I’m imagining a machine, a very elaborate machine, that would read and comprehend every extant work of English fiction. It would probably need to be fairly large, even if it were distributed in ‘The Cloud’. It would reply to verbal questions, with a British butler’s understatement and submerged amusement.
It would analyze all the paragraphs, the sentences, and the word choices, of everything that had ever been written in any English-language story ever, and graph the results over some multi-dimensional space relevant to writers and their choices. And then it would regress a series of average points over all those dimensions, one point for each calendar year, with each work of fiction contributing to the point corresponding to the year of its creation. Then, this machine would draw a smooth curve through all those points, from oldest to most recent. It might need to perform some further averaging in order to do this, but it has a degree in statistics from Stanford, and its judgement is good about such things.
Then, most ominously, it would employ some trusted method to extend the curve, extrapolate from this year forward, out into the future. What points would that curve intersect? What could we divine about the writing and speech of future English-users, as a result of this frightful amount of analysis?
We might imagine a future in which English were streamlined, made simpler and more compact.
Writers, particularly short story writers, are always pitched up against word count limits imposed by editors, publishers, by their own time, and by the wavering attentions of readers. I wonder how much of Hemingway’s economy is attributable to limits imposed on his writing by external forces?
“I am going to the store.” (Usually when people say this, they haven’t yet left for the store – what they really mean is “I am going to go to the store.” Let’s overlook this for now.) This sentence seems straightforward, lacking in any embellishment. On the surface, it seems atomic.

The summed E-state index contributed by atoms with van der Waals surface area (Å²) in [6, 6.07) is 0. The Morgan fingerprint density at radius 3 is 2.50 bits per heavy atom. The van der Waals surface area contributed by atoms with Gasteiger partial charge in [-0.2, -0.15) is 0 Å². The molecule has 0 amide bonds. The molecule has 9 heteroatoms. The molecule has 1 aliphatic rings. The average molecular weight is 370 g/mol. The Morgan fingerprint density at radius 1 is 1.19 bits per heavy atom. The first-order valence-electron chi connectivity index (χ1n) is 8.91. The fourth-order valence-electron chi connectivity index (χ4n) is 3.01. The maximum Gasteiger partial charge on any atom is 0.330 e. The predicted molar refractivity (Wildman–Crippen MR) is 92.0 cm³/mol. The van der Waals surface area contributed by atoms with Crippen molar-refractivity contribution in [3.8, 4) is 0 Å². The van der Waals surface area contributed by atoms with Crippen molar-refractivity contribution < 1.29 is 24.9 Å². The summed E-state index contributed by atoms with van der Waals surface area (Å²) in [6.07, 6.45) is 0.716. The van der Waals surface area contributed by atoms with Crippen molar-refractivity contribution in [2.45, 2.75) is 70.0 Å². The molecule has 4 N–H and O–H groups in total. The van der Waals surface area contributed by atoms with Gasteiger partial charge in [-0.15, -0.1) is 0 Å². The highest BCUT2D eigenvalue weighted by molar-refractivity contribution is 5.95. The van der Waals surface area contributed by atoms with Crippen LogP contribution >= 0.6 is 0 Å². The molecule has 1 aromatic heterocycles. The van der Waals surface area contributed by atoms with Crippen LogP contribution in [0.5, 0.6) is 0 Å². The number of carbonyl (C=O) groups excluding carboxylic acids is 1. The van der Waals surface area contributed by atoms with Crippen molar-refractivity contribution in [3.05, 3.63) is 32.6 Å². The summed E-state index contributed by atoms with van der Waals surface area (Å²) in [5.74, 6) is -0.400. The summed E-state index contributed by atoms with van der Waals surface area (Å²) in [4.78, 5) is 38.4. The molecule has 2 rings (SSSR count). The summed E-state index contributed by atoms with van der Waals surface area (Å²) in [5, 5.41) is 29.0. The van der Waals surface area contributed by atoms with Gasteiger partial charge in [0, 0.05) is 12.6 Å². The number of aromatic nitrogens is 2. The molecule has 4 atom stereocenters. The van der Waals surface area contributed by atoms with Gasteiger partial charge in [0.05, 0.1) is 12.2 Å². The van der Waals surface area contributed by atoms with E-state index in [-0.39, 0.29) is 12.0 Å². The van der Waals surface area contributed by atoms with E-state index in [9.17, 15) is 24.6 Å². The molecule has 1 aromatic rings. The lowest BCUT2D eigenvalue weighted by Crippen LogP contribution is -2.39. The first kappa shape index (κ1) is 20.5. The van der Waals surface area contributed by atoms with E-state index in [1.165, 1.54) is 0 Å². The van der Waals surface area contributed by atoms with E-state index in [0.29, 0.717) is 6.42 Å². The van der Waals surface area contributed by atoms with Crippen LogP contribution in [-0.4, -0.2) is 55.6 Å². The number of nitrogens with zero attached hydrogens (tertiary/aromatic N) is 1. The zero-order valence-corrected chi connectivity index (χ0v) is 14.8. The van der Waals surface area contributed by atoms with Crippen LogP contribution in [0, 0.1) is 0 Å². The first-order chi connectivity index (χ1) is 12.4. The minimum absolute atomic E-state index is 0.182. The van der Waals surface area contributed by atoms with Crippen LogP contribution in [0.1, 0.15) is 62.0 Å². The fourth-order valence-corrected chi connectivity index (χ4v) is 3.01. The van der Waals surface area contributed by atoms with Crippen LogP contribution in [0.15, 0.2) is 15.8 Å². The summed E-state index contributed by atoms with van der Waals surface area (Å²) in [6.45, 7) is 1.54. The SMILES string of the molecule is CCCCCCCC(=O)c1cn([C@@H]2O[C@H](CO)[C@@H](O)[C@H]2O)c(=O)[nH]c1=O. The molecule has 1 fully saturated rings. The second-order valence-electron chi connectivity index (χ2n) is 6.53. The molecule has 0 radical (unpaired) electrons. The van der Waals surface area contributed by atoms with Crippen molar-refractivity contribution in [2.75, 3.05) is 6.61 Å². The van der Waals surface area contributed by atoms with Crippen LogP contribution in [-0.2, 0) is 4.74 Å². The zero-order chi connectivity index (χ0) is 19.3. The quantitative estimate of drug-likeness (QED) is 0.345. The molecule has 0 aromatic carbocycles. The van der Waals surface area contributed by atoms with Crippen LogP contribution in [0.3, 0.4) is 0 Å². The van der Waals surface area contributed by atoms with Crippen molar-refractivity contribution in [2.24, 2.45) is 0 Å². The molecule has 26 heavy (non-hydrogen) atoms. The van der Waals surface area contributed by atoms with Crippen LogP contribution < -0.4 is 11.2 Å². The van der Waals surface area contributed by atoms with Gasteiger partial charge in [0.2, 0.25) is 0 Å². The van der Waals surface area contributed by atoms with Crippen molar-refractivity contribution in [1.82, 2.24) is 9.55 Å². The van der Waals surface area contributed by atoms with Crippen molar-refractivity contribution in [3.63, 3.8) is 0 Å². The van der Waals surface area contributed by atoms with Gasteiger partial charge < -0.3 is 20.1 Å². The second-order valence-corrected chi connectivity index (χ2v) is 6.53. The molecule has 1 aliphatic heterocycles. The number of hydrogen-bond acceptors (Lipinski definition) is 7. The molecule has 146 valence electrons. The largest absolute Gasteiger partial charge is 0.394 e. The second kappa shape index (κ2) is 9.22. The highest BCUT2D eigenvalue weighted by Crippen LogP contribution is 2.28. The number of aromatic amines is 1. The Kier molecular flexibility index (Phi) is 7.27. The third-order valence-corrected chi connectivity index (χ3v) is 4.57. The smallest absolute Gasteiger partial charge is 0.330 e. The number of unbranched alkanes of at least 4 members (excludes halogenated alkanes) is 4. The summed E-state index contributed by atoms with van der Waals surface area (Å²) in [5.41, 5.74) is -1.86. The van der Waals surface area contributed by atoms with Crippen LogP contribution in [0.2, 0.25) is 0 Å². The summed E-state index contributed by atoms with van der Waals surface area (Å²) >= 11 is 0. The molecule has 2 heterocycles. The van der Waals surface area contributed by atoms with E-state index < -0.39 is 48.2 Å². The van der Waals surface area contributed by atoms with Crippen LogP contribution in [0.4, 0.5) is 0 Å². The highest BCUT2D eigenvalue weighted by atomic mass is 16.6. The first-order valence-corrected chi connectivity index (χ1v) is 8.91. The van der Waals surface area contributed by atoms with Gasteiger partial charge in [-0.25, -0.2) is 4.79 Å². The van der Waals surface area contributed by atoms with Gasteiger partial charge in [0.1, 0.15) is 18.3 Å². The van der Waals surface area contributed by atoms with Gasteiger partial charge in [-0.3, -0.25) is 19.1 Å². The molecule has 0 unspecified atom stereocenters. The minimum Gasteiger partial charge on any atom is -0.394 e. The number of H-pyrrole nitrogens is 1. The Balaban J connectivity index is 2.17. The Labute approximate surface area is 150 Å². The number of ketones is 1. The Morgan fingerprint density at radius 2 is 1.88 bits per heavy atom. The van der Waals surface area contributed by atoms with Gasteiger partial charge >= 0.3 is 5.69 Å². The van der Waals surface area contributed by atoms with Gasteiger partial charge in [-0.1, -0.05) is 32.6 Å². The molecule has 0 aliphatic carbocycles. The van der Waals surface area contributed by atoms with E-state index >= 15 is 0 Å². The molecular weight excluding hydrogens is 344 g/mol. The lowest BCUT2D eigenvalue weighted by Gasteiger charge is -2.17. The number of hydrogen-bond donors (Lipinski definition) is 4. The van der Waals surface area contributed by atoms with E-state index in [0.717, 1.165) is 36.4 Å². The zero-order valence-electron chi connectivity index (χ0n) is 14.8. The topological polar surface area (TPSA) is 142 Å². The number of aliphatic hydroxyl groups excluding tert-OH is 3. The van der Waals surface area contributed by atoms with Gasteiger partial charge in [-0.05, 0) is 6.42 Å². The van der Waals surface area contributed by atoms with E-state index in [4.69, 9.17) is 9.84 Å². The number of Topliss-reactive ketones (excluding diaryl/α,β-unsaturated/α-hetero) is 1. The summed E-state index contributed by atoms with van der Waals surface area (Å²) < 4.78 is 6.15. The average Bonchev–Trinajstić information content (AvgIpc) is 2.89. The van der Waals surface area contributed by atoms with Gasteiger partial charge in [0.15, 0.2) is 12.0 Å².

But I is the implied subject of every am. The word to would be unnecessary if going were transitive. The word the imparts no new information about which store is meant. “I am going to the store.” could become “Am going store,” maybe even “Am go store,” without giving up any content at all. (What value does the present participle add here?)
This sentence is an existence proof that there is a lot of space in current English that could be streamlined, reorganized. The result sounds alien but that’s not immediately a reason to dislike it if its meaning is unambiguous. It has a certain pleasing spareness to it.
The idea here would be not (just) to squash all the unnecessary stuff out of each utterance, for brevity’s sake, but rather to reduce the distance between the beautiful, the tangible, the fateful bits. The parts of what you’re saying that actually matter.
Also, it strikes me that a lot of grammar — all the declensions and agreements — serves, at least in modern use, no purpose other than to make distinctions between speakers: who is a native speaker, who is an outsider, who has had what kind of education. I think of Henry Higgins in My Fair Lady. When this first occured to me, I was revulsed. Try to imagine a future where this kind of gate-keeping weren’t built into the very language.
These are just some ideas. I don’t know where they lead, and whether many readers wouldn’t be entirely put off by having to follow an author through a grammar partially (or entirely) invented and different from their own. Surely there must be some precedents in the corpus of existing SF (to be explored in a later blog post.) But I put this here as a reminder to myself, and as part of my effort to try to capture my writing ideas while they are still fluid.